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Castlevania: Lords of Shadow 2

Score: 80%
ESRB: Mature
Publisher: Konami
Developer: MercurySteam
Media: DVD/1
Players: 1
Genre: Action/ Platformer (3D)/ Stealth

Graphics & Sound:

I almost loved Castlevania: Lords of Shadow. It was a gorgeous game, full of atmosphere and natural beauty, and the sound design was nigh impeccable. But it severely bungled its story by not only leaving an incredible gap between the end credits of the core game and the astonishing epilogue, but by only offering an explanation to those who were willing to purchase downloadable content. On top of that, someone at developer MercurySteam thought it'd be a clever idea to shoehorn an incredibly ill-conceived reference to Portal (a game that was, at the time, over three years old). Overall, the game just left a sour taste in my mouth. Not having played the 3DS midquel Mirror of Fate, I didn't really know what to expect from Castlevania: Lords of Shadow 2. Maybe that's why I ended up enjoying it as much as I did.

Castlevania: Lords of Shadow 2 is not as attractive as its console predecessor. Technically, it's on par, which is a very good thing; the folks at MercurySteam are talented artists. But there's the rub: artistically, this game just isn't up to snuff. I get that the franchise has been taken far into the future (possibly the present, even), but does that mean everything has to be made of metal, rubble, and garbage? The Industrial Revolution may have been the ruination of some of our most treasured natural elements, but this is fiction -- we don't need any reminders here. Character design is stunning as usual; Gabriel Belmont's transformation was not a subtle one, from his crimson irises to his pale skin, he's now a figure of menace. The loading screens in particular are good at emphasizing that; I'll let you discover exactly how for yourself.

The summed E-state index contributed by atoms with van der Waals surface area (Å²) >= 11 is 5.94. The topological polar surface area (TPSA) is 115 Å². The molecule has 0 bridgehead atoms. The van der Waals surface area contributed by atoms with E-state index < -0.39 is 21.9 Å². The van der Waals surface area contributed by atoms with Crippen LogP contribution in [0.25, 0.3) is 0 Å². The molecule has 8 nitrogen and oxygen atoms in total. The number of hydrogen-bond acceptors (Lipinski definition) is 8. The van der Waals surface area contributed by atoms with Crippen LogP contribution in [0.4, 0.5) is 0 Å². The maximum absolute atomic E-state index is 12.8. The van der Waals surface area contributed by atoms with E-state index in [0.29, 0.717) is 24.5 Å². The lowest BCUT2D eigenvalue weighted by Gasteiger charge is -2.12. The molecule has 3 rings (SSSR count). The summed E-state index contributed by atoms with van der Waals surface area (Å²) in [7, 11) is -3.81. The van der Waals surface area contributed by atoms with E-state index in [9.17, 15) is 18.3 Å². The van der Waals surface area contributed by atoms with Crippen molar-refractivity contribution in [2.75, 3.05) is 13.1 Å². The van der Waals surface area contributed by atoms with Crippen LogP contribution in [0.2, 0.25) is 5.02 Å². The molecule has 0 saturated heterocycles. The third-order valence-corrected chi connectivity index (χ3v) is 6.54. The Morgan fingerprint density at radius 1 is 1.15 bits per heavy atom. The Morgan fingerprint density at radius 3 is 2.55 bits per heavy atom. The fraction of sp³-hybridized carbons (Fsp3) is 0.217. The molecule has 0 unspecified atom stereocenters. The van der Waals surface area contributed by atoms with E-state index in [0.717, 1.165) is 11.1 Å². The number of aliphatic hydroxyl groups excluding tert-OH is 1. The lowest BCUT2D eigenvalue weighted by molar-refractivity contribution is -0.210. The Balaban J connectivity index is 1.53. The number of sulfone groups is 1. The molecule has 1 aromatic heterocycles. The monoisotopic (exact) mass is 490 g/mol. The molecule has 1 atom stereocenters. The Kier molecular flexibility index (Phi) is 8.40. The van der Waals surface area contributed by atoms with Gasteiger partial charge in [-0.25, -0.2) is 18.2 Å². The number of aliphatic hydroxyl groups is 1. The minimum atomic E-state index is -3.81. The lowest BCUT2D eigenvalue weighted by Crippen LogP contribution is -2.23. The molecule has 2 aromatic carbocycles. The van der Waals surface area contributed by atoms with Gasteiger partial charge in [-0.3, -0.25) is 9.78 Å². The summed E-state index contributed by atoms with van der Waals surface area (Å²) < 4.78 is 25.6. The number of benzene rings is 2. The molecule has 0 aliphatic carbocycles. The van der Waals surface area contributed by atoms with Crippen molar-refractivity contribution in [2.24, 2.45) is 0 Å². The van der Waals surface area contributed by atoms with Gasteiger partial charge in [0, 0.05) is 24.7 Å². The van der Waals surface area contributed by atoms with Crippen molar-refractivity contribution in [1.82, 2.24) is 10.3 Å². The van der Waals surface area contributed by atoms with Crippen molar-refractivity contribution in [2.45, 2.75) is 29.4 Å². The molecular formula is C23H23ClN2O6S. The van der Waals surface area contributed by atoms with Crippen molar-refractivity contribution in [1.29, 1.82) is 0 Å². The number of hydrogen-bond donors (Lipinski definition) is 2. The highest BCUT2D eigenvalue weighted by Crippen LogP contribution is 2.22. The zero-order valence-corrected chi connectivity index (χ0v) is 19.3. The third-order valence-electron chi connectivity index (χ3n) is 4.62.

Again, the single best part of Castlevania: Lords of Shadow 2 is its sound design, which is perfection. The star of the show is Óscar Araujo, whose stunning composition work might be one of the greatest of all time. It's epic in scope (a description I don't use lightly), and runs the emotional gamut. There's always been an underlying thread of hope in the soundtrack for this series. Most of it has since been devoured by the sense of overwhelming loss that torments our protagonist-turned-antihero. And it's great to see A-list voice talent that obviously cares about what they're doing: from Robert Carlyle's haunted performance as Gabriel to Patrick Stewart's Machiavellian turn as Zobek, it's excellent. Even Richard Madden (Game of Thrones's Robb Stark) shows up in a not altogether unexpected appearance...


In this telling of the Castlevania mythos (which has since been accepted as canon, for what it's worth), the Belmont clan has more in common with Dracula than most might have originally thought. Indeed, the epilogue of Lords of Shadow revealed that Brotherhood of Light crusader Gabriel Belmont ultimately became Dracula, the Dragon, the Prince of Darkness. Mirror of Fate went beyond that; a fateful encounter resulted in the death of his son Trevor, in turn resulting in the birth of longtime series vampire good guy Alucard. But Castlevania: Lords of Shadow 2 has us reunited with Dracula in the far-flung future; a dark, plague-ridden cityscape full of monsters and holy warriors spoiling for a fight. For some reason, he has been reawakened. His old accomplice Zobek foretells the arrival of Satan's four acolytes, who plan to resurrect their old master. Though Dracula is no friend of Satan, he agrees to hunt down the acolytes, in the hopes that Zobek will fulfill his end of the bargain and bring his anguished existence to a permanent end. It sputters in the beginning, but once the narrative gets going, it doesn't let up, and culminates in a satisfying conclusion to Gabriel's story.